Women’s All B-Ball Lets Women Hoop It Up
Rita Forte of Oakland and her friend Amanda Lesky of San Francisco have created a way for women to play basketball for post-college age play.
Photo by Paul Haggard
In all the pick-up games on all the neighborhood basketball courts in all the Bay Area, it’s not often you see women out there hooping it up.
Not because they don’t want to. They definitely do. But most don’t necessarily want to jump in with a group of men, preferring a game with players of equal strength levels and with plenty of court time for all.
This play gap was not lost on Oakland native Rita Forte and her friend Amanda Lesky of San Francisco, who both love the game and had played throughout high school and college, but found slim opportunities to do so as adults.
So in 2015, they decided to change the game, founding Women’s All B-Ball. It’s not a league, not a team, but an overarching basketball organization, aiming to provide opportunities for women to play basketball recreationally and competitively beyond the college-level. And solely with women.
To this end, Women’s All B-Ball offers regular $5 pickup games, 3-on-3 tournaments and connections to league play for women of all ages and skill levels. Since the organization began, it has grown to a network base of about 2,000 women with a core group of more than 200 active participants who consistently show up at games and clinics.
“We’re clearly filling a need,” said Lesky, who in daily life is the executive director of The Food Education Project in San Francisco. “It’s always been really hard to play in the Bay Area, especially if you’re hoping to play outside street ball. It’s all men. Even with pickup games that are co-ed, which means usually 80 percent male, if not more.
“We found that to be pretty jarring for us as women,” she said. “We wanted something that would give us a fair amount of playtime and allow us to be treated as players, not just as women.”
“Recreational sports for women in general is underserved,” said Forte, owner of the Oakland marketing firm The Olive Street Agency. “You see it on the national level with the pay, the super unequal media coverage. I’m all about ‘Go Warriors,’ but, hey, the coverage of the WNBA is miniscule. Women want to play basketball, too.”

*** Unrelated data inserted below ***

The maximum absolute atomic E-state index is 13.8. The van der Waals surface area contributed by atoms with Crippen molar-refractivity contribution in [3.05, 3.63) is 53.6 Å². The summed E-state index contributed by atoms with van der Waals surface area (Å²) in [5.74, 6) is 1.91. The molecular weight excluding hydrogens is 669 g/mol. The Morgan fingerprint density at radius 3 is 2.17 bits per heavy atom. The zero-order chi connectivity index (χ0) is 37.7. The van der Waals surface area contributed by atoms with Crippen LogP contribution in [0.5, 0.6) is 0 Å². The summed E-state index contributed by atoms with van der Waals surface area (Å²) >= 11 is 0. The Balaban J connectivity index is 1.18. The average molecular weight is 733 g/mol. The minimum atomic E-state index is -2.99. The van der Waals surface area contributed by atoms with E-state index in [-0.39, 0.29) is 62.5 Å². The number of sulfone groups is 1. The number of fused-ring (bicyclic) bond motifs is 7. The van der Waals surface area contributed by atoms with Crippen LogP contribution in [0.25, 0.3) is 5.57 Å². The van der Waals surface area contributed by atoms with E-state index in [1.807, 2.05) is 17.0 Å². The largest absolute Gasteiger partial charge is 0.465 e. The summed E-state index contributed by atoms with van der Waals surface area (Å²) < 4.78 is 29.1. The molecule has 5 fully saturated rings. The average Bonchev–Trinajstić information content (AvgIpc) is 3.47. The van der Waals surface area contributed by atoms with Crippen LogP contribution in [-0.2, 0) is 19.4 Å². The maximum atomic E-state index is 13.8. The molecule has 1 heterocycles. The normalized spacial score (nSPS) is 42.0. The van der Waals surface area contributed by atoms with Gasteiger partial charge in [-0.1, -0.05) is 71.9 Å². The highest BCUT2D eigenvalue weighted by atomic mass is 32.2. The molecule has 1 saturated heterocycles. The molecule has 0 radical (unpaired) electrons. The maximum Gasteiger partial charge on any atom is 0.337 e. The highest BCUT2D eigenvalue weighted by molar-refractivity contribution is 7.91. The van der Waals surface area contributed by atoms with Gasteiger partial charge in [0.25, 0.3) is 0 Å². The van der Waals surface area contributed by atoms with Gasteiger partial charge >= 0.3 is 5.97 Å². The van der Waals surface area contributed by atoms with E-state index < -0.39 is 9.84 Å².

Forte and Lesky met in 2014 and formed a fast friendship, bonding over their dogs and their love of the game. “Basketball is such a great game,” Forte said. “It’s quick, it’s easy to understand, it involves a lot of strategy. When you’re in the moment, you have to decide what to do right now. You have to be able to move quickly and make those decisions right away. I love that aspect.”
The two had also deeply missed playing on a regular basis since they’d graduated from college in the early 2000s. So they started offering monthly pickup games in early 2015 in a high-school gym at Immaculate Conception Academy in the Mission district, where Lesky was then teaching. From there, it expanded to games in the East Bay and the Peninsula. They soon added a summer tourney to the mix, and last year began offering league play. “We’d put together an actual team of about 10 players that wants to play more competitively and enter them into a league,” Forte said.
While there are indeed a handful of women’s leagues in Northern California, “we’re definitely the only group in the Bay Area and within at least 100 miles north and south that offers as many opportunities as we do strictly for women to play basketball post-college age,” Forte said. “Women travel from as far as Sacramento to come play with us because this is so needed.”
Now entering their fifth year with the organization, Lesky and Forte say they’re at a turning point, deciding whether to form a nonprofit or a corporation, possibly with a membership model. And while this is not a money-making venture for the women, they did launch a successful crowdfunding campaign in July to help pay for facility rentals, equipment fees, and more.
“From my perspective, this is something that’s really important, where women lift each other up, respect each other, and play the game with cohesiveness and a sense of pride,” Lesky said. “I do believe that’s been very hard to find in the Bay Area, but we’re around, and we’re here to stay.”
Learn more about Women’s All B-Ball at WomensAllBBall.com.